I wonder how often we are very short-sighted in what we consider to be “victories” and “defeats”? At the very end of Ezra 4, after the enemies of Israel had written to the king accusing those who were trying to rebuild the Temple, the king ordered the work to stop, and verse 24 says: “then work on the house of God in Jerusalem ceased.” But it was a short-lived victory.
It appeared, for that time, as though the enemies of God had won the day. But God has a longer perspective. His cause and purpose would prevail, and the Temple would indeed be rebuilt, as the next chapters indicate.
Many times, we need to have that same longer perspective as well. We often place too much emphasis on short term “wins” and “losses”:
— We might “win” a confrontation with someone, or a group — but do we take into account the long-term effects of that “victory”? Have we alienated a person/group which will dog us for years to come, or run off someone who could have been a valuable resource, or created a public relations disaster which will hurt us in the community?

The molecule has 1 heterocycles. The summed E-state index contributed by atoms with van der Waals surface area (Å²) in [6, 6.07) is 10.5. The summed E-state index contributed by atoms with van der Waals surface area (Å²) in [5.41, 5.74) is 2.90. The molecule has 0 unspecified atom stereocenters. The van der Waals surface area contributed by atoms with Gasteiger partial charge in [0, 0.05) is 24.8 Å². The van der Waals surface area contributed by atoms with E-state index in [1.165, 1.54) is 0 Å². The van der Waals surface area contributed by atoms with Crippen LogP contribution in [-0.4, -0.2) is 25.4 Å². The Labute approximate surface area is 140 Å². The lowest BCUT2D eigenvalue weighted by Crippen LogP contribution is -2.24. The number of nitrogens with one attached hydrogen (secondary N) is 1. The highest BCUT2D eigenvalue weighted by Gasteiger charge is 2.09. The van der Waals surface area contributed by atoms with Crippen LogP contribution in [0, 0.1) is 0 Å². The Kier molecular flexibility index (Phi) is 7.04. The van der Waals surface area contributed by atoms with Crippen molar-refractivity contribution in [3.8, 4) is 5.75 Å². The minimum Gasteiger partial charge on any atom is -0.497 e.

— Or perhaps we “lose” a small project or vote — but it may be that the “winners” expose their true nature to others, and if you are seen as gracious in defeat, in the long run, you will engender more support and eventually prevail in your long-term purposes. Or, if you are persistent after a “defeat”, and determine not to give up after one loss, you can keep chipping away, and still “win” later. Just as with the rebuilding of Temple, just because you lost today does not mean you will not eventually prevail — especially if you know that what you are doing is of the Lord.
Ezra reminds us that what looks like a victory or defeat today may not always be so. Especially if what we are doing is really God’s will, we can afford to adopt His perspective, and know that doing His will, His way, will eventually prevail.